Every songwriter has had the experience of getting sucked into a creative rabbit hole while working on a specific musical idea. If we’re lucky, momentary frustration leads to creative resourcefulness. Sometimes a great song is waiting for us at the end, but it doesn’t always turn out that way. In many instances, it’s best to quit working on an idea before we invest too much time into it. We can then save our time and energy for better songs. The hard part is knowing exactly when to stop and why. Every songwriter’s process is different. If you are in one of these situations while working on a song, it might be time to move on to something else:
Since our inception, we’ve been careful not to make public statements on behalf of our employees and partners. We don’t presume to speak for any individual and we respect everyone’s right to express their own opinions. That said, these are unique times of reflection and Juneteenth represents a pivotal moment in our country’s history. Certainly, recent events have exposed that we have a long way to go.
The beliefs of our company remain steadfast:
We condemn violence, racism, sexism, and abuse of any kind.
We support free speech, individual rights, and artistic expression.
Our platform, as it has been since the beginning, is equally open to any artist who chooses to pursue their passion, without discrimination.
I’ll be the first to admit that not every day of this quarantine has been productive. There have been days I’ve become one with my couch, pushed off tasks, or simply refused to get excited about the things that once lit me up. And for a while, I felt really bad about that. I questioned if my heart was still in it, if I had what it takes, and if I even deserved to still be doing what I was doing.
But the more I talked about this with others, the more I realized, I wasn’t alone. And it wasn’t that uncommon.
Creating and sharing music might be pursuits you live for, but an unhealthy career can ruin your plans and stifle your ambitions. Building a healthy music career is something we’ll all have to work at as long as we choose to seriously pursue music. Real health and sustainability in music looks different for everyone. However, we can look to a few signifiers that can apply to all musicians. If you’re feeling creatively stuck or spread too thin when it comes to the time, money, and energy you devote towards your music, there’s a good chance your career isn’t in a good place. Healthy music careers have three of the following defining characteristics:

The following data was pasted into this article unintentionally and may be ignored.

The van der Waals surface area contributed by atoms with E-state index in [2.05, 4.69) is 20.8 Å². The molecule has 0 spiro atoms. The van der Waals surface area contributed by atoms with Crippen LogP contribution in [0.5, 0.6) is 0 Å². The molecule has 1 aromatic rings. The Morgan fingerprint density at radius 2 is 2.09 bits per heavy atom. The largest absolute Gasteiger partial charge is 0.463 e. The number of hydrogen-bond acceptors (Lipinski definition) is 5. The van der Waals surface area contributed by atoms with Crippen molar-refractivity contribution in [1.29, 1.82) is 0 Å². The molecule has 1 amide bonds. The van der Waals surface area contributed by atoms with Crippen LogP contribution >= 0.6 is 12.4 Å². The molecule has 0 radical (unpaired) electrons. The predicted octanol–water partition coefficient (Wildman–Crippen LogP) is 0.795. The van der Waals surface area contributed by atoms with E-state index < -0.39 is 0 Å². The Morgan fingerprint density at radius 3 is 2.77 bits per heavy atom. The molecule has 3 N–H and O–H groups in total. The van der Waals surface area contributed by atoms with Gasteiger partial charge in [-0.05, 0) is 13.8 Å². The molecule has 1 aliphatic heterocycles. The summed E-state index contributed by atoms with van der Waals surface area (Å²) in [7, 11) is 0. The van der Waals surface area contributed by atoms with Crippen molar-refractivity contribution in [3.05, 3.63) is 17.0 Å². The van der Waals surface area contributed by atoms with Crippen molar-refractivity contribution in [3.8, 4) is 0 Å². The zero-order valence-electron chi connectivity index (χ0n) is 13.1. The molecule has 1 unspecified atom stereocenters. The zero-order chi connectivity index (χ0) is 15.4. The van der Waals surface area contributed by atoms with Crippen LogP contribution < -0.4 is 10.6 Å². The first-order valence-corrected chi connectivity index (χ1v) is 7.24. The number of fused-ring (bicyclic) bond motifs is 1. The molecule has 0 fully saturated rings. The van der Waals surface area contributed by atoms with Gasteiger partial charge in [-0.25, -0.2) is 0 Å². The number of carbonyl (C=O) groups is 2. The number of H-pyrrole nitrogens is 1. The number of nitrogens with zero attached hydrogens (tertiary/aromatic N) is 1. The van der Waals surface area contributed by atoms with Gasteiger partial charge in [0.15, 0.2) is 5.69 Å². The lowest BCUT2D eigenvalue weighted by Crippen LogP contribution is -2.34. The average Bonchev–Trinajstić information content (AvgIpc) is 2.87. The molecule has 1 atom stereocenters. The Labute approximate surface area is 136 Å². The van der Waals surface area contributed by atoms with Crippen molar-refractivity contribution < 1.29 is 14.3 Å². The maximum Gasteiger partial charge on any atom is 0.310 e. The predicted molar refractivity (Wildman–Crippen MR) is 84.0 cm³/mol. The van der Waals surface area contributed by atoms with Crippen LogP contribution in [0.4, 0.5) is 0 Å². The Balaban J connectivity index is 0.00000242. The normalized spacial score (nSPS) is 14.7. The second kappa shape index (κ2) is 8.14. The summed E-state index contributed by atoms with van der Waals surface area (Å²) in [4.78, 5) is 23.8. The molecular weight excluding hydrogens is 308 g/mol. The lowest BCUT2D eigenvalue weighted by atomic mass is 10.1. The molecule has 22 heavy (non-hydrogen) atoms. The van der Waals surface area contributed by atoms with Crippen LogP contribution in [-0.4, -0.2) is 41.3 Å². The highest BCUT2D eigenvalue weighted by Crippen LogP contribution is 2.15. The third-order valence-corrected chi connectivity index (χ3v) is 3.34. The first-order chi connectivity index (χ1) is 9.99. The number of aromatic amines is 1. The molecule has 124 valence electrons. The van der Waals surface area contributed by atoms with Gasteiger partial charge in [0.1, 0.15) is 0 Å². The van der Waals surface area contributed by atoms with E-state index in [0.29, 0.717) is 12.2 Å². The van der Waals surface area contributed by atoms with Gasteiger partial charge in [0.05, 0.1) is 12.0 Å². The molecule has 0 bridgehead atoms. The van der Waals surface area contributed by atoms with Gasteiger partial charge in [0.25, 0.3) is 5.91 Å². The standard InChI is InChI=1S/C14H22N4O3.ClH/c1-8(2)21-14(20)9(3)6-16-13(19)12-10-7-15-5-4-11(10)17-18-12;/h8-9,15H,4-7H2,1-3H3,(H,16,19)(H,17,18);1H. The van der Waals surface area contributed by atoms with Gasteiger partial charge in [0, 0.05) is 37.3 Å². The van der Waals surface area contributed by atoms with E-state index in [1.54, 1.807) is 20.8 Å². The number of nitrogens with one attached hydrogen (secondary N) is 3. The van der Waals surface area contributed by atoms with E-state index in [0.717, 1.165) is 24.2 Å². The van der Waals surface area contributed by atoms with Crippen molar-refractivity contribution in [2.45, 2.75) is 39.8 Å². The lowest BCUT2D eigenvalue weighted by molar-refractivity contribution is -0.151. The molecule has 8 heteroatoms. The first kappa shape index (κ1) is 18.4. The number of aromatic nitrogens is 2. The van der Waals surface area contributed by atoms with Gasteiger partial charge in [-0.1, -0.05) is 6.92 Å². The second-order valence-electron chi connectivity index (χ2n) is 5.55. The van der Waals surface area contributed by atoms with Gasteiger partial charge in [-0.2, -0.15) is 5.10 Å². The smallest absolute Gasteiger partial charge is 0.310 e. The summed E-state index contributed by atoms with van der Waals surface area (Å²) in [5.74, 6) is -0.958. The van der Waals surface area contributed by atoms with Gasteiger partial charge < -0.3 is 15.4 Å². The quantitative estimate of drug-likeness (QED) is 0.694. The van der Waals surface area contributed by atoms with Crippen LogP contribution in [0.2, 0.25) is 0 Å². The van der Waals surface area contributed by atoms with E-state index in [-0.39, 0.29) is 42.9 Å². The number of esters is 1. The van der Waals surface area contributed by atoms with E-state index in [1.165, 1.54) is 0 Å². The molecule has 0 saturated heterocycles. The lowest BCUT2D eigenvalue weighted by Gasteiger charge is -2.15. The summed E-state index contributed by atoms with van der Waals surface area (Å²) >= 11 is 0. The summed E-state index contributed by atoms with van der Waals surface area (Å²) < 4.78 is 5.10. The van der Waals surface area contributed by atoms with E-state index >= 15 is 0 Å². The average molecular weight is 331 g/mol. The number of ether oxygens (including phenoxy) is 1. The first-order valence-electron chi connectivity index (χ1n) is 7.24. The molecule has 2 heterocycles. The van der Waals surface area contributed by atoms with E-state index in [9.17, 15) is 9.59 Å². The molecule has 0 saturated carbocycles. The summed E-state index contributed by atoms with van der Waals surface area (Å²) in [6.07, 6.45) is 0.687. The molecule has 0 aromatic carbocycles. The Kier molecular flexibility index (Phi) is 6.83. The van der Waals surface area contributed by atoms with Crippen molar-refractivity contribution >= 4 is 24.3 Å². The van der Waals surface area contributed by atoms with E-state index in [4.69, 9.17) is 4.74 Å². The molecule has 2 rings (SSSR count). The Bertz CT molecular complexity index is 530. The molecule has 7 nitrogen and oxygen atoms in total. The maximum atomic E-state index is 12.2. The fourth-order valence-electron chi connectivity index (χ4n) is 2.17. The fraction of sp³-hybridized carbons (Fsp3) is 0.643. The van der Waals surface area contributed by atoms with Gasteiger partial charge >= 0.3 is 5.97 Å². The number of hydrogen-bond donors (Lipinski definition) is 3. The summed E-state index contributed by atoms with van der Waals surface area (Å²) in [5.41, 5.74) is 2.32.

When it comes to sustaining a serious music career, nothing matches the power of an artist focusing on making the best work they can day in, day out, year after year. But there are times when we miss opportunities for our work by ignoring the non-musical aspects of our careers. This can vary from DIY show booking or pitching music to blogs, playlists, and radio stations. One important asset that musicians should be paying more attention to is collaborations with non-musical artists.
You might see your passion for music as something that’s pure. Yet, the truth is that at any given moment there are plenty of distractions threatening your music career. From petty jealousies to crippling debt, here are four distractions to watch out for in music.
When I think of my strengths as a musician, a lot of skills pop up. Yet, none of them have anything to do with tech. The more I strive to create impactful music in a world that’s increasingly reliant on and fluent with technology, the more I realize there’s a growing deficit in my musical skill-set that needs addressing, and I’m not alone. No matter what kind of music you create in 2020, technology is almost certainly bound to be involved in some way. Whether you use DAWs to write, record, mix with, or share music online through a distributor, tech is integral. A lack of tech literacy hurts musicians of all stripes. Not only that, but the problem will only get worse for the ones that fail to address it.
You might be thinking “What does making music have to do with personal relationships?”Good question. From where I stand, music, and things like family, love, and friendship are inextricably linked. Everything from breakups to births is chronicled in music. It’s an art form we rely on to help us cope with life and understand our place in the world. But, strangely, some of us lead such unhealthy music careers that we end up damaging our relationships. It’s one of our jobs as musicians to bring people together, but our ambition and extreme approaches to how we prioritize music in our lives can end up isolating us and hurting the ones we love. If your music career is threatening your personal relationships, it’s time to take a good look at yourself.